Six things I learned moving my face-to-face module online
Jesper Hansen, Senior Teaching Fellow in UCL's Arena Centre, shares his concrete tips for others who are new to online teaching.
25 June 2020
As Programme Director of Arena Two, I have had to make rapid changes to the course so it was ready for online teaching and learning in response to Covid-19.
I want to share my experience during that process in this case study, along with some concrete tips for others who, like me, are new to online teaching.
About Arena Two
Arena Two is a course for lecturers and teaching fellows on probation, and it normally consists of eight sessions each lasting two hours.
It takes a blended approach with a range of preparatory activities which are then discussed and contextualised in the sessions.
The Arena Centre facilitates six iterations of the course each academic year, and one of these takes place in the summer term.
1. Well-designed asynchronous learning
This frees up valuable time to be interactive in the live session. Being together with your students is a great way to connect with them, and when most or all learning happens online this becomes even more important.
So how do we ensure this valuable time is best spent?
Surely not by talking at our students - just taking your lecture to a live online space is not a good use of yours or your students’ time.
Here are some helpful first steps:
- In preparation for each session, I asked participants to read and understand the content of the slides. I created a forum (Moodle Hot Questions) where they could ask questions that I clarified before the live session or ensured were addressed in the activities.
- I used the same slides as for the original face-to-face teaching but with a couple of additions: firstly, I added slides with transitions between topics so there was a more coherent narrative (what I would normally have done verbally).
- I added notes in the section below the slides where I clarified concepts and made connections between elements.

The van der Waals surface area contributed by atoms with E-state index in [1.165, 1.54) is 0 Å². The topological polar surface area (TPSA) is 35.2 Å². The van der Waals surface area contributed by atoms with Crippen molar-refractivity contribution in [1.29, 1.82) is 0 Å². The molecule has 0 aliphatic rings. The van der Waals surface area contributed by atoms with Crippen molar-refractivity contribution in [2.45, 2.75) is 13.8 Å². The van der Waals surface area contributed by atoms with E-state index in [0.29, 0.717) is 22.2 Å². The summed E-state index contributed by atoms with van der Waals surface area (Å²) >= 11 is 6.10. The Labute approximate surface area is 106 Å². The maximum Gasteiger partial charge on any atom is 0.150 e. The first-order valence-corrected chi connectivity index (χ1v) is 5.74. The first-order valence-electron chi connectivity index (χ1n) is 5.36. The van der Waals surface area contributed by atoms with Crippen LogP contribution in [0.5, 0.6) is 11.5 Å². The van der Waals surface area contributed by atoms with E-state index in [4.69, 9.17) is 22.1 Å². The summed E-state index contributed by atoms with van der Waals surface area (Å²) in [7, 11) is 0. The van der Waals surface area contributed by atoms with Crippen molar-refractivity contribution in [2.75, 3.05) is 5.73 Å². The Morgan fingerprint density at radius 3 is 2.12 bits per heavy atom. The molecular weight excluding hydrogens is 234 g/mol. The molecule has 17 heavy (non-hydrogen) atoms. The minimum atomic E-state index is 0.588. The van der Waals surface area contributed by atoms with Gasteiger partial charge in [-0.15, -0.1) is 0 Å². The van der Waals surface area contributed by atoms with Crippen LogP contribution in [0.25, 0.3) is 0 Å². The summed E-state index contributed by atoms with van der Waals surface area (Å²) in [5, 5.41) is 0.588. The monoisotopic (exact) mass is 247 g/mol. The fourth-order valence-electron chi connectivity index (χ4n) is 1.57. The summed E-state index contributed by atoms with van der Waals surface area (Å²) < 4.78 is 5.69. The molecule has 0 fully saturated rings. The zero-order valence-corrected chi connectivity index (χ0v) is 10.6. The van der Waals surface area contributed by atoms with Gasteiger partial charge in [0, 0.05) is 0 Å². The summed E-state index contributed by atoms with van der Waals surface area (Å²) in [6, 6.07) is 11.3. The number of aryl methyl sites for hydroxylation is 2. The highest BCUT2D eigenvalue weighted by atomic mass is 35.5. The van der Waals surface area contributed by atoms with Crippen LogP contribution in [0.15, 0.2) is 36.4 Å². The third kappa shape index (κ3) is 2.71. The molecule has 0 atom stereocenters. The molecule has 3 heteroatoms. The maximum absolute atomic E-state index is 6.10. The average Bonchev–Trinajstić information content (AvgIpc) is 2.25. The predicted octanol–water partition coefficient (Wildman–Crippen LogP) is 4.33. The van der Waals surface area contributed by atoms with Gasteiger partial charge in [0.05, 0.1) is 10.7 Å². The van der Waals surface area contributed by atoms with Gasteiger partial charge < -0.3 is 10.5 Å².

- I colour-coded the slides so that the light blue ones were about knowledge and the light green ones were activities.
Tip: I didn’t create videos for this content, but for some disciplines this might be a good option.
Remember that around 5-6 minutes is the optimal length, and there is a drop in student attention and retention after 15 minutes.
- I asked participants to prepare for the online activities (jotting down notes in response to questions, for instance).This ensured our time together was spent interacting (with each other and with me).
- Think first about what can be taught in asynchronous activities, and then about what makes having you, the expert, in a live space the most important and effective.
2. Be clear
While clarity is always important, teaching online made me realise just how crucial it is; and just how difficult it is to judge whether your own materials are really clear.
This was particularly true for Moodle. While you should definitely familiarise yourself with UCL’s Connected Learning Baseline, here are some things to think about based on my experience:
- Think about inclusivity and accessibility from the beginning. Can all students access your files? Can screen readers read your documents and slides? Are the colour schemes and fonts rights? You can get further guidance on the Teaching Continuity webpage ‘Visuals and use of colour’.
- Have as few distracting elements on Moodle as possible. For any given session, students should be able to find all the relevant materials in a single topic (there might, of course, be links to other materials). I followed a simple model where I had: Blackboard Collaborate link; a Moodle ‘book’ called preparatory activities; slides; a Hot Questions forum; and where needed a couple of key resources that did not fit into the Moodle book (film clips, screen casts, quizzes).